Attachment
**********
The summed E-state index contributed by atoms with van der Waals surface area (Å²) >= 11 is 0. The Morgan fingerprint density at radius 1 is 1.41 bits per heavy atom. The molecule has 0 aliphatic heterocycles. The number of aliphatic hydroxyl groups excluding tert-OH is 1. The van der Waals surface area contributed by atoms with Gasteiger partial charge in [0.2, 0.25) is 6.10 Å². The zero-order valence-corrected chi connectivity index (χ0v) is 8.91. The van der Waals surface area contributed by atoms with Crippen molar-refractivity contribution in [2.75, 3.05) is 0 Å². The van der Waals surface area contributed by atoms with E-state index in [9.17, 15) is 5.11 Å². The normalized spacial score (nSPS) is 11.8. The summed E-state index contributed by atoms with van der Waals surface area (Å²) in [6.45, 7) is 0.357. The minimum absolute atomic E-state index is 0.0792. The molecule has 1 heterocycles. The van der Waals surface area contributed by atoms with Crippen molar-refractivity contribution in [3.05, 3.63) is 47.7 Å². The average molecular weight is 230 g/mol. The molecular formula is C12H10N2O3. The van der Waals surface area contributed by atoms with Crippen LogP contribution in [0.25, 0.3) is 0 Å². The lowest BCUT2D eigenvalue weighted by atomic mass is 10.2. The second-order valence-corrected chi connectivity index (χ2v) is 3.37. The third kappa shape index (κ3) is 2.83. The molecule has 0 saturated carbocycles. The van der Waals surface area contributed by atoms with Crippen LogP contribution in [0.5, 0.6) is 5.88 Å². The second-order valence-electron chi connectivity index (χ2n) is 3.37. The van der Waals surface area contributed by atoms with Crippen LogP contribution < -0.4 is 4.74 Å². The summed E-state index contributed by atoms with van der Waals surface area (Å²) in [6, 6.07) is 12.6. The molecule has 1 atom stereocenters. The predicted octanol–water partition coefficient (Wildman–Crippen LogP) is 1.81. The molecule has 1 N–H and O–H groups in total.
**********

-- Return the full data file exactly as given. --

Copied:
The summed E-state index contributed by atoms with van der Waals surface area (Å²) >= 11 is 0. The Morgan fingerprint density at radius 1 is 1.41 bits per heavy atom. The molecule has 0 aliphatic heterocycles. The number of aliphatic hydroxyl groups excluding tert-OH is 1. The van der Waals surface area contributed by atoms with Gasteiger partial charge in [0.2, 0.25) is 6.10 Å². The zero-order valence-corrected chi connectivity index (χ0v) is 8.91. The van der Waals surface area contributed by atoms with Crippen molar-refractivity contribution in [2.75, 3.05) is 0 Å². The van der Waals surface area contributed by atoms with E-state index in [9.17, 15) is 5.11 Å². The normalized spacial score (nSPS) is 11.8. The summed E-state index contributed by atoms with van der Waals surface area (Å²) in [6.45, 7) is 0.357. The minimum absolute atomic E-state index is 0.0792. The molecule has 1 heterocycles. The van der Waals surface area contributed by atoms with Crippen molar-refractivity contribution in [3.05, 3.63) is 47.7 Å². The average molecular weight is 230 g/mol. The molecular formula is C12H10N2O3. The van der Waals surface area contributed by atoms with Crippen LogP contribution in [0.25, 0.3) is 0 Å². The lowest BCUT2D eigenvalue weighted by atomic mass is 10.2. The second-order valence-corrected chi connectivity index (χ2v) is 3.37. The third kappa shape index (κ3) is 2.83. The molecule has 0 saturated carbocycles. The van der Waals surface area contributed by atoms with Crippen LogP contribution in [0.5, 0.6) is 5.88 Å². The second-order valence-electron chi connectivity index (χ2n) is 3.37. The van der Waals surface area contributed by atoms with Crippen LogP contribution < -0.4 is 4.74 Å². The summed E-state index contributed by atoms with van der Waals surface area (Å²) in [6, 6.07) is 12.6. The molecule has 1 atom stereocenters. The predicted octanol–water partition coefficient (Wildman–Crippen LogP) is 1.81. The molecule has 1 N–H and O–H groups in total.